November 30, 2008 |
For Cleve Jones, gay rights activist, initiator of the AIDS Memorial Quilt and historical consultant on director Gus Van Sant's new drama, "Milk," a chance meeting on the streets of San Francisco more than 30 years ago changed the course of his entire life. "Everything that I've done, everything I've accomplished, everything I survived, so much of it really just goes back to meeting Harvey Milk on the corner of Castro and 18th," said Jones. "I think of that every day."
February 4, 2009 |
Cleve Jones can cite the exact moment when Sean Penn morphed into Harvey Milk. It occurred during filming of a crucial scene in Gus Van Sant's multiple-Oscar-nominated biopic "Milk," which stars Penn as the former San Francisco supervisor, one of America's first openly gay elected officials. After honing his political skills as a flamboyantly courageous, bullhorn-toting community organizer, the so-called Mayor of Castro Street decided to run for office.
December 2, 1993 |
Cleve Jones has been given the Harvard AIDS Institute's annual leadership award for his work on the AIDS quilt. Jones, 38, who was honored Tuesday, started the quilt in 1986 when he sewed a panel in memory of a companion who died of AIDS. He then encouraged others to make similar tributes. There are now 2,500 individual quilt panels.
May 20, 2012 |
SAN FRANCISCO - In 1958, the Gallup Poll asked Americans whether they approved or disapproved of marriage between blacks and whites. The response was overwhelming: 94% were opposed, a sentiment that held for decades. It took nearly 40 years until a majority of those surveyed said marriage between people of different skin colors was acceptable. By contrast, attitudes toward gays and lesbians have changed so much in just the last 10 years that, as Gallup reported last week, "half or more now agree that being gay is morally acceptable, that gay relations ought to be legal and that gay or lesbian couples should have the right to legally marry.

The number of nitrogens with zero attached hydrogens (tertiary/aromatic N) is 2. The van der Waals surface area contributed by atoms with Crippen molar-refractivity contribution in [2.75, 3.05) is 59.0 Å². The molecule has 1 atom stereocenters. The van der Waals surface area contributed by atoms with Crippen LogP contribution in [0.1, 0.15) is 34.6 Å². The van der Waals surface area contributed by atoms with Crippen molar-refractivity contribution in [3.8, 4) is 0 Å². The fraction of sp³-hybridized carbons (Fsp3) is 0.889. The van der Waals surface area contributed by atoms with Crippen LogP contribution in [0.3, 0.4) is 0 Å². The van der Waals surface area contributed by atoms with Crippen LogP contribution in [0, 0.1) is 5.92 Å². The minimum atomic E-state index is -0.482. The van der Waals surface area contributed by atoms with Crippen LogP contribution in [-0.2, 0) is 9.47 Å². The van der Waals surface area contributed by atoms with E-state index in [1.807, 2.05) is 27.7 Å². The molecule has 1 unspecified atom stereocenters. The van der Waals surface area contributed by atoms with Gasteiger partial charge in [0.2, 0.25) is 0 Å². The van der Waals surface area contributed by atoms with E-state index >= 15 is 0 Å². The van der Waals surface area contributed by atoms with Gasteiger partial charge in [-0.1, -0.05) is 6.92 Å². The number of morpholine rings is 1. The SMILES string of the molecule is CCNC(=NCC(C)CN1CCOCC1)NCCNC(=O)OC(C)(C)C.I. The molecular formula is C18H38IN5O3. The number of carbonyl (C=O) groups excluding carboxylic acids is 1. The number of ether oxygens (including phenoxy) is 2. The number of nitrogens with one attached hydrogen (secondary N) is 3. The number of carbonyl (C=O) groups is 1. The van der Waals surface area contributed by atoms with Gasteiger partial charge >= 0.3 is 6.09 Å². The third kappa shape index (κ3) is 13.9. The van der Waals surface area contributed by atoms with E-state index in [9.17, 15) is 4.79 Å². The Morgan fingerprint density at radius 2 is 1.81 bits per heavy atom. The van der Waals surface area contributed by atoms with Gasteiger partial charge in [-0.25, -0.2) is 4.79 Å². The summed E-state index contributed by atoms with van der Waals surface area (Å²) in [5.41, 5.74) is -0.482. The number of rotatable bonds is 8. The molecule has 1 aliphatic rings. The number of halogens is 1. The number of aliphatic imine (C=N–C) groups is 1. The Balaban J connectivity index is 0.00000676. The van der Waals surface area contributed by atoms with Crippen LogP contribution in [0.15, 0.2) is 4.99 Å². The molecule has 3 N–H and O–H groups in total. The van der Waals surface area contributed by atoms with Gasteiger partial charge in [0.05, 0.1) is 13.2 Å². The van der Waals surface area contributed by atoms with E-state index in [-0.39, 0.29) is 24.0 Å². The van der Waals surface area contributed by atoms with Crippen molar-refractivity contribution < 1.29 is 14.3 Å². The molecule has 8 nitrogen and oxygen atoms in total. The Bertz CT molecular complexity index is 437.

July 25, 1989
After Columbus Day, the Names Project will scale back its national display of quilts that serves as a personal memorial to those who have died of acquired immune deficiency syndrome, a spokesman for the organization said. "We will be going into senior citizen centers, classrooms and to people at risk but who have yet to come to terms with AIDS, and let the quilt do what it does, which is to reach people on a personal level," said Names Project spokesman Dan Sauro.
October 13, 1996 |
In an effort to "give a voice to the quilt" that commemorates people who have died from AIDS, tens of thousands took to the streets of the nation's capital Saturday night in a candlelight march. Organizers estimated that 150,000 attended the National AIDS Candlelight March, which began at the Capitol and ended with speeches and entertainment in front of the Lincoln Memorial. The U.S.